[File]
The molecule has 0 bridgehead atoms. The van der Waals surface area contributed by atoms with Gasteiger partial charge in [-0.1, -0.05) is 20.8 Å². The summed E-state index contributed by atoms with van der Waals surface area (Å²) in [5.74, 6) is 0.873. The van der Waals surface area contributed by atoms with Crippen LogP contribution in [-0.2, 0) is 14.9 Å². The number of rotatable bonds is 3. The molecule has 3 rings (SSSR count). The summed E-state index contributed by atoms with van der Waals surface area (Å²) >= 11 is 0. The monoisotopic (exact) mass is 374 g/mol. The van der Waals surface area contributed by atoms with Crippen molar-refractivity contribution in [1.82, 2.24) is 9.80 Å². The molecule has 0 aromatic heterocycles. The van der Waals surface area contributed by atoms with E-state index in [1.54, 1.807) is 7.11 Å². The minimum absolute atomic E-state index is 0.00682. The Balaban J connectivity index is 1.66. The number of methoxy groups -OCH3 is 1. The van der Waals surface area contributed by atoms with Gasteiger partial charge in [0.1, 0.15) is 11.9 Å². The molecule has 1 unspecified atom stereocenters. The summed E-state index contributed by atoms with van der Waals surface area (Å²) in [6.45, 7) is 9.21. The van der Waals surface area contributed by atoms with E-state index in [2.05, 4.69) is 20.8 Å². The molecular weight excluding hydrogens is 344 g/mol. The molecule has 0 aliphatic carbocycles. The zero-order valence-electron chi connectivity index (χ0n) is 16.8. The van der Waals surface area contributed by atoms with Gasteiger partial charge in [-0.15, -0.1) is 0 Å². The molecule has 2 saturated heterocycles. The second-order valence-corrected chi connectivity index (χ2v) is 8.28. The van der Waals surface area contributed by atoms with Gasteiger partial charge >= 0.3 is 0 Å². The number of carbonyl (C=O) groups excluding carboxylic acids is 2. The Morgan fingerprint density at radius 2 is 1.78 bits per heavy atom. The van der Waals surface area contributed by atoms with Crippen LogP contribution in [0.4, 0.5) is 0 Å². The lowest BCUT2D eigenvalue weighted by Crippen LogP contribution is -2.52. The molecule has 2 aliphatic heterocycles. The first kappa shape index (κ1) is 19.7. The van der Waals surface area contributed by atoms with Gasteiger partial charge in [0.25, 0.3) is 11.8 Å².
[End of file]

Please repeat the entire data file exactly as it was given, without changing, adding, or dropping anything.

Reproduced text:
The molecule has 0 bridgehead atoms. The van der Waals surface area contributed by atoms with Gasteiger partial charge in [-0.1, -0.05) is 20.8 Å². The summed E-state index contributed by atoms with van der Waals surface area (Å²) in [5.74, 6) is 0.873. The van der Waals surface area contributed by atoms with Crippen LogP contribution in [-0.2, 0) is 14.9 Å². The number of rotatable bonds is 3. The molecule has 3 rings (SSSR count). The summed E-state index contributed by atoms with van der Waals surface area (Å²) >= 11 is 0. The monoisotopic (exact) mass is 374 g/mol. The van der Waals surface area contributed by atoms with Crippen molar-refractivity contribution in [1.82, 2.24) is 9.80 Å². The molecule has 0 aromatic heterocycles. The van der Waals surface area contributed by atoms with E-state index in [1.54, 1.807) is 7.11 Å². The minimum absolute atomic E-state index is 0.00682. The Balaban J connectivity index is 1.66. The number of methoxy groups -OCH3 is 1. The van der Waals surface area contributed by atoms with Gasteiger partial charge in [0.1, 0.15) is 11.9 Å². The molecule has 1 unspecified atom stereocenters. The summed E-state index contributed by atoms with van der Waals surface area (Å²) in [6.45, 7) is 9.21. The van der Waals surface area contributed by atoms with E-state index in [2.05, 4.69) is 20.8 Å². The molecular weight excluding hydrogens is 344 g/mol. The molecule has 0 aliphatic carbocycles. The zero-order valence-electron chi connectivity index (χ0n) is 16.8. The van der Waals surface area contributed by atoms with Gasteiger partial charge in [-0.15, -0.1) is 0 Å². The molecule has 2 saturated heterocycles. The second-order valence-corrected chi connectivity index (χ2v) is 8.28. The van der Waals surface area contributed by atoms with Gasteiger partial charge >= 0.3 is 0 Å². The number of carbonyl (C=O) groups excluding carboxylic acids is 2. The Morgan fingerprint density at radius 2 is 1.78 bits per heavy atom. The van der Waals surface area contributed by atoms with Crippen LogP contribution in [0.4, 0.5) is 0 Å². The lowest BCUT2D eigenvalue weighted by Crippen LogP contribution is -2.52. The molecule has 2 aliphatic heterocycles. The first kappa shape index (κ1) is 19.7. The van der Waals surface area contributed by atoms with Gasteiger partial charge in [0.25, 0.3) is 11.8 Å².